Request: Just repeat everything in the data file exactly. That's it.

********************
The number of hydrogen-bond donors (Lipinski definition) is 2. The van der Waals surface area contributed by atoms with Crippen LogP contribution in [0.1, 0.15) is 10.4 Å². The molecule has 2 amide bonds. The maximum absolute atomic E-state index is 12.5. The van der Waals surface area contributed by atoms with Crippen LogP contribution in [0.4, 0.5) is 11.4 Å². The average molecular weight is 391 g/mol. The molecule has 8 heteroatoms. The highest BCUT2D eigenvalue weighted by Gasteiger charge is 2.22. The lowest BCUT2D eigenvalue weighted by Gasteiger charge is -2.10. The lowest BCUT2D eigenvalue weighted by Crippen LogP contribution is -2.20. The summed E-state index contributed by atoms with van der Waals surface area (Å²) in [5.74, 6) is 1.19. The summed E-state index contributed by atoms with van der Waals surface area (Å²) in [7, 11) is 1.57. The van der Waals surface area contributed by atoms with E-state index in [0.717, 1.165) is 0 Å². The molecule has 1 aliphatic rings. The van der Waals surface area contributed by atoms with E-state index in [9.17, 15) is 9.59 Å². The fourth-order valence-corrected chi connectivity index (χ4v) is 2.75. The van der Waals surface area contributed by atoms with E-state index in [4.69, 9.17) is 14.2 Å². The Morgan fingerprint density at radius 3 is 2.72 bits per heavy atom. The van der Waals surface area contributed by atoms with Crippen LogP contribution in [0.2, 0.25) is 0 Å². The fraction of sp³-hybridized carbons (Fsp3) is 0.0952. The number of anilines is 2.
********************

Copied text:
The number of hydrogen-bond donors (Lipinski definition) is 2. The van der Waals surface area contributed by atoms with Crippen LogP contribution in [0.1, 0.15) is 10.4 Å². The molecule has 2 amide bonds. The maximum absolute atomic E-state index is 12.5. The van der Waals surface area contributed by atoms with Crippen LogP contribution in [0.4, 0.5) is 11.4 Å². The average molecular weight is 391 g/mol. The molecule has 8 heteroatoms. The highest BCUT2D eigenvalue weighted by Gasteiger charge is 2.22. The lowest BCUT2D eigenvalue weighted by Gasteiger charge is -2.10. The lowest BCUT2D eigenvalue weighted by Crippen LogP contribution is -2.20. The summed E-state index contributed by atoms with van der Waals surface area (Å²) in [5.74, 6) is 1.19. The summed E-state index contributed by atoms with van der Waals surface area (Å²) in [7, 11) is 1.57. The van der Waals surface area contributed by atoms with E-state index in [0.717, 1.165) is 0 Å². The molecule has 1 aliphatic rings. The van der Waals surface area contributed by atoms with E-state index in [9.17, 15) is 9.59 Å². The fourth-order valence-corrected chi connectivity index (χ4v) is 2.75. The van der Waals surface area contributed by atoms with E-state index in [4.69, 9.17) is 14.2 Å². The Morgan fingerprint density at radius 3 is 2.72 bits per heavy atom. The van der Waals surface area contributed by atoms with Crippen LogP contribution in [0.2, 0.25) is 0 Å². The fraction of sp³-hybridized carbons (Fsp3) is 0.0952. The number of anilines is 2.